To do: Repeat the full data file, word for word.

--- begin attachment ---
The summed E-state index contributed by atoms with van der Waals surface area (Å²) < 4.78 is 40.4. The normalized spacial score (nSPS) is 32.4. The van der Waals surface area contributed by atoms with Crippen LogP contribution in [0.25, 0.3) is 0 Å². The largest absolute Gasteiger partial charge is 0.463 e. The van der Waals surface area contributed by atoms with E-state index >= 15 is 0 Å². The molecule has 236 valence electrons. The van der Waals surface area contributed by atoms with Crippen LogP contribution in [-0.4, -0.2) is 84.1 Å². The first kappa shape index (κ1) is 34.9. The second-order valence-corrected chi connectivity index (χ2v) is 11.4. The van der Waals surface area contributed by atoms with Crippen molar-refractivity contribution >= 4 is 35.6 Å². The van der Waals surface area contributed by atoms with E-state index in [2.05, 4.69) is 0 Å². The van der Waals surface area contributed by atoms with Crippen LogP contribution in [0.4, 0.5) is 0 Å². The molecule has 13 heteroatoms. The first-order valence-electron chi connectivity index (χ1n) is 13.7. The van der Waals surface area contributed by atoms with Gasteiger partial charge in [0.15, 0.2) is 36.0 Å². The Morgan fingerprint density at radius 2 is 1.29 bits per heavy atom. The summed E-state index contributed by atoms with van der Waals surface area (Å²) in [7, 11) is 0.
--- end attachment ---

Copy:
The summed E-state index contributed by atoms with van der Waals surface area (Å²) < 4.78 is 40.4. The normalized spacial score (nSPS) is 32.4. The van der Waals surface area contributed by atoms with Crippen LogP contribution in [0.25, 0.3) is 0 Å². The largest absolute Gasteiger partial charge is 0.463 e. The van der Waals surface area contributed by atoms with E-state index >= 15 is 0 Å². The molecule has 236 valence electrons. The van der Waals surface area contributed by atoms with Crippen LogP contribution in [-0.4, -0.2) is 84.1 Å². The first kappa shape index (κ1) is 34.9. The second-order valence-corrected chi connectivity index (χ2v) is 11.4. The van der Waals surface area contributed by atoms with Crippen molar-refractivity contribution >= 4 is 35.6 Å². The van der Waals surface area contributed by atoms with E-state index in [2.05, 4.69) is 0 Å². The van der Waals surface area contributed by atoms with Crippen LogP contribution in [0.4, 0.5) is 0 Å². The molecule has 13 heteroatoms. The first-order valence-electron chi connectivity index (χ1n) is 13.7. The van der Waals surface area contributed by atoms with Gasteiger partial charge in [0.15, 0.2) is 36.0 Å². The Morgan fingerprint density at radius 2 is 1.29 bits per heavy atom. The summed E-state index contributed by atoms with van der Waals surface area (Å²) in [7, 11) is 0.